Keywords: Education and economic development, quality of education, new North-South divide, Sub-saharan Africa
    Date: 2011–12
  2. By: Margarida Chagas Lopes
    Abstract: Labor market regulation and its relations with education and training have been performing an historical trajectory which closely intertwined with developments in economic thought. Under the form of human capital theories, neo-classical economics set the bridge between labor market equilibrium and education outputs for decades. The functionalist approach behind that lasting relationship was to be challenged by economic crises and globalization, which imposed the unquestionable supremacy of the demand for skilled work. Likewise, even if only that more strict perspective of education would prevail, which fortunately is not the case, time and hazard came to undertake its denigration on the grounds of a severe loss of regulatory efficiency as globalization was setting up.In this paper we shed light on the increasing role which innovation is called to perform in labor market hetero regulation in the present phase of globalization. Depending on the institutional design throughout which R&D become embedded in nowadays societies, evidence clearly reveals how innovation strategies are to be found so asymmetrically implemented between developed and developing countries, thereby leading to the enlarging divide between the “new North” and “new South” globalization off springs.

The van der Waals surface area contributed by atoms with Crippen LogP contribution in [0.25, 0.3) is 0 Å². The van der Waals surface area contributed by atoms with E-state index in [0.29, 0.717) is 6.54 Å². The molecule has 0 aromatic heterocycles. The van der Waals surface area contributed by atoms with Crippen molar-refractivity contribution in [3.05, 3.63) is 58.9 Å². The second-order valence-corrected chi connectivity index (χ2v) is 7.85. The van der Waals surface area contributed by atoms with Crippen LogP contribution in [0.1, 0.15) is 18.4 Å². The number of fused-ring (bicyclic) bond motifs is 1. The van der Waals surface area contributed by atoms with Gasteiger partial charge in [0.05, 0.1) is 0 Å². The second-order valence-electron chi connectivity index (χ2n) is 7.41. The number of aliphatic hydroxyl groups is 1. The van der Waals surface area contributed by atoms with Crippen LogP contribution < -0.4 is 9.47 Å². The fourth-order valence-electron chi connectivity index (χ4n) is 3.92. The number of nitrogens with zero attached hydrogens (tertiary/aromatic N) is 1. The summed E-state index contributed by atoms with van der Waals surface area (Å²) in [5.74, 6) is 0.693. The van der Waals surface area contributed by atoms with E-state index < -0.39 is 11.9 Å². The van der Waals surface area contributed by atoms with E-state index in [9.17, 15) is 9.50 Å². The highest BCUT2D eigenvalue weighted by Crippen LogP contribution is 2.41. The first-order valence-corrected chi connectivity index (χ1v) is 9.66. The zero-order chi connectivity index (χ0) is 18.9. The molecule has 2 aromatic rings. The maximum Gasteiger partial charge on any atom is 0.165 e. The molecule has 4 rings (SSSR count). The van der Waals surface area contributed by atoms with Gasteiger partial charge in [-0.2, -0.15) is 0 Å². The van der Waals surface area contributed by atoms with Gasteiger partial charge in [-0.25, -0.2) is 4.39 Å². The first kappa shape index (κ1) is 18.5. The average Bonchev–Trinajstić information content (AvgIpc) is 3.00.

Keywords: labor market regulation, education and training, innovation, knowledge, North-South divide, Portugal
    JEL: I24 J24
    Date: 2012–02
  3. By: Federica Bicchi